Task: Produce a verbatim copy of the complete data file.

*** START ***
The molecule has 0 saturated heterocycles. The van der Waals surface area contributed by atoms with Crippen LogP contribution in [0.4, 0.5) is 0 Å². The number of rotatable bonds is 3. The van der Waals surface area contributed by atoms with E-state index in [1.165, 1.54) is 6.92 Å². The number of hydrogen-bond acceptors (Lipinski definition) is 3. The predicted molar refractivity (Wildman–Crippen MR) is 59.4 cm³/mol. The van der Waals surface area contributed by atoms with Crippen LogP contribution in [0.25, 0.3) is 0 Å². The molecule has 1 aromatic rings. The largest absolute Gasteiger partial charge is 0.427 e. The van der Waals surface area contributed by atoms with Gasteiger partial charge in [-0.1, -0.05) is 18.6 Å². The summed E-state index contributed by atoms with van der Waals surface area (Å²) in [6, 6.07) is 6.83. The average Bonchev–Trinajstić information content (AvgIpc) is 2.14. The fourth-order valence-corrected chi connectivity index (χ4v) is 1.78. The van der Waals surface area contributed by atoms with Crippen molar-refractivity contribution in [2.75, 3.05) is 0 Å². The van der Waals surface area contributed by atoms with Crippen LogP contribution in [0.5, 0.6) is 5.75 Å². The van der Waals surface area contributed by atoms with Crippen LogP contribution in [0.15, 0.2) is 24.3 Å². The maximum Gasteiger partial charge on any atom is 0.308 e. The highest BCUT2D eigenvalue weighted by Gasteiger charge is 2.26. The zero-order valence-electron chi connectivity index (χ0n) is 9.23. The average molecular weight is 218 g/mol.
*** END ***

The molecule has 0 saturated heterocycles. The van der Waals surface area contributed by atoms with Crippen LogP contribution in [0.4, 0.5) is 0 Å². The number of rotatable bonds is 3. The van der Waals surface area contributed by atoms with E-state index in [1.165, 1.54) is 6.92 Å². The number of hydrogen-bond acceptors (Lipinski definition) is 3. The predicted molar refractivity (Wildman–Crippen MR) is 59.4 cm³/mol. The van der Waals surface area contributed by atoms with Crippen LogP contribution in [0.25, 0.3) is 0 Å². The molecule has 1 aromatic rings. The largest absolute Gasteiger partial charge is 0.427 e. The van der Waals surface area contributed by atoms with Gasteiger partial charge in [-0.1, -0.05) is 18.6 Å². The summed E-state index contributed by atoms with van der Waals surface area (Å²) in [6, 6.07) is 6.83. The average Bonchev–Trinajstić information content (AvgIpc) is 2.14. The fourth-order valence-corrected chi connectivity index (χ4v) is 1.78. The van der Waals surface area contributed by atoms with Crippen molar-refractivity contribution in [2.75, 3.05) is 0 Å². The van der Waals surface area contributed by atoms with Crippen LogP contribution in [0.5, 0.6) is 5.75 Å². The van der Waals surface area contributed by atoms with Crippen LogP contribution in [0.15, 0.2) is 24.3 Å². The maximum Gasteiger partial charge on any atom is 0.308 e. The highest BCUT2D eigenvalue weighted by Gasteiger charge is 2.26. The zero-order valence-electron chi connectivity index (χ0n) is 9.23. The average molecular weight is 218 g/mol.